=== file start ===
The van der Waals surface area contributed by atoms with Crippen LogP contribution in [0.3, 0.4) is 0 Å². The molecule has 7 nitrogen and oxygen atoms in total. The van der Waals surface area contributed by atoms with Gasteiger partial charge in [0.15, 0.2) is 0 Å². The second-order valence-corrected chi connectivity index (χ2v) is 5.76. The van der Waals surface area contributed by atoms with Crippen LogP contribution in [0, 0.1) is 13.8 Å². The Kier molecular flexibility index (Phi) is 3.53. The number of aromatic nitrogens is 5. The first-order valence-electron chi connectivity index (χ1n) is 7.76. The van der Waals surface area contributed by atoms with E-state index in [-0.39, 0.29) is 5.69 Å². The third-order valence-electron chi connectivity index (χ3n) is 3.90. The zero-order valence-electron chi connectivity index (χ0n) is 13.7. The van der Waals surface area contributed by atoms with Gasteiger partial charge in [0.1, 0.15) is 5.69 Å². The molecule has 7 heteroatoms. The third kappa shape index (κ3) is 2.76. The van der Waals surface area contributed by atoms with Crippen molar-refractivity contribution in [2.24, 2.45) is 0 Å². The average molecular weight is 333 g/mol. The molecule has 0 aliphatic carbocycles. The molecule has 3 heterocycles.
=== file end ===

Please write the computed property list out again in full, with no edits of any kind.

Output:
The van der Waals surface area contributed by atoms with Crippen LogP contribution in [0.3, 0.4) is 0 Å². The molecule has 7 nitrogen and oxygen atoms in total. The van der Waals surface area contributed by atoms with Gasteiger partial charge in [0.15, 0.2) is 0 Å². The second-order valence-corrected chi connectivity index (χ2v) is 5.76. The van der Waals surface area contributed by atoms with Crippen LogP contribution in [0, 0.1) is 13.8 Å². The Kier molecular flexibility index (Phi) is 3.53. The number of aromatic nitrogens is 5. The first-order valence-electron chi connectivity index (χ1n) is 7.76. The van der Waals surface area contributed by atoms with E-state index in [-0.39, 0.29) is 5.69 Å². The third-order valence-electron chi connectivity index (χ3n) is 3.90. The zero-order valence-electron chi connectivity index (χ0n) is 13.7. The van der Waals surface area contributed by atoms with Gasteiger partial charge in [0.1, 0.15) is 5.69 Å². The molecule has 7 heteroatoms. The third kappa shape index (κ3) is 2.76. The van der Waals surface area contributed by atoms with Crippen molar-refractivity contribution in [2.24, 2.45) is 0 Å². The average molecular weight is 333 g/mol. The molecule has 0 aliphatic carbocycles. The molecule has 3 heterocycles.